Now without gravity, what is to prevent huge chunks of planet from simply breaking off? The answer is inertia. Without inertial things that were stopped could suddenly start moving and things that were moving could suddenly stop or change direction. So suddenly half the earth stops moving and the whole planet is ripped apart by its own momentum. This is a bit far fetched but then again the whole idea of a universe without math is also far fetched.
I could argue that math is only what we put numbers to, in that it is an invention of humans to explain the complexities of the world around us. The math itself is only the numbers we put to it. This is the theory of invention. Now we are going to assume that without math the universe would still exist. Because writing about a non-existent universe does not make for a very good essay. So for arguments sake I am saying that math is something that we impose upon the universe, and not something the universe imposes on us. Because everything we see has foundations in math, even to the molecular level, but the actual numbers are something that we have thought up. So we are, for argument’s sake assuming that math only exists in our understanding of it.
How we need math, let me count the ways. Without math we could not be able to build computers. In fact we wouldn’t be able to build houses either. Say goodbye to math class, money, TV, communication in general, and all modes of transport (with the exception of walking) even horse drawn carriages employ math. Our entire economy would be reduced to a barter system. “How many camels do you want for that daughter”? In summary we would be reduced to the stone ages, or even for that matter before the stone ages because we wouldn’t even be able to make notches into sticks marking the passage of time. I hope that paints a vivid enough picture for you.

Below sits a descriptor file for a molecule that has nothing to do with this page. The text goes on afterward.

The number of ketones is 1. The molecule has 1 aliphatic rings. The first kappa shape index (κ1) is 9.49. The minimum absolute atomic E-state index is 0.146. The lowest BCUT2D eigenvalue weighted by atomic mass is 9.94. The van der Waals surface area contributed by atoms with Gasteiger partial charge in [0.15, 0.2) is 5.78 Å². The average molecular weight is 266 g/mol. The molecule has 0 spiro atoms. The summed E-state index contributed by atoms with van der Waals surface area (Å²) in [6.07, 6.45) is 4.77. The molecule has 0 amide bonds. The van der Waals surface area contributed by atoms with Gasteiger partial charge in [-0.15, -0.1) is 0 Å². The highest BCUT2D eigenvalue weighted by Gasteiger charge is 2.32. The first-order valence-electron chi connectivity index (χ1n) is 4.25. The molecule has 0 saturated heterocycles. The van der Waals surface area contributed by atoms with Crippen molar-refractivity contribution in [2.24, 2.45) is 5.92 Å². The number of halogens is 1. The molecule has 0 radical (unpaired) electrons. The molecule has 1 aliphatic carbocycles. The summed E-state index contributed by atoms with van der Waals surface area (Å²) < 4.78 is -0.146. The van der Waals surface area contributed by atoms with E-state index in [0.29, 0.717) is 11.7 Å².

So here we are, suddenly thrown into the early stages of human existence. Because there could be no transportation (cars and airplanes require math) we would not be able to transport food. All the grocery stores would close down; there would be mass starvation. People would start eating their pets, or going to animal shelters for dinner. But that wouldn’t last us long, humans are very hungry and cats and dogs are at the bottom of the food chain. The only way we could survive it to set up a system of subsidence farming. Only one problem there, without transportation there is no way to get seeds! Not to mention that with our overpopulation there is no way tiny suburban yards could feed the nation. So here we are sitting here, starving to death. When suddenly people start becoming sick, there is no way to treat them, and people are dropping like flies from SARS, and Smallpox, and Tuberculosis, and Scarlet Fever in the cities. These people run away from the cesspools that are the cities and only end up in spreading the pandemic. Meanwhile the poor people in the suburbs have no idea what’s going on because transportation and telephones do not exist. So that being said most of the people starve to death and the people who don’t die of terrible illness that they cannot treat. About this time there would be a widespread panic and a decided rise in violence. The only people who would survive this whole ordeal unscathed would be some nomadic Nordic tribes and the Aborigines of Australia. Who didn’t use math in the first place.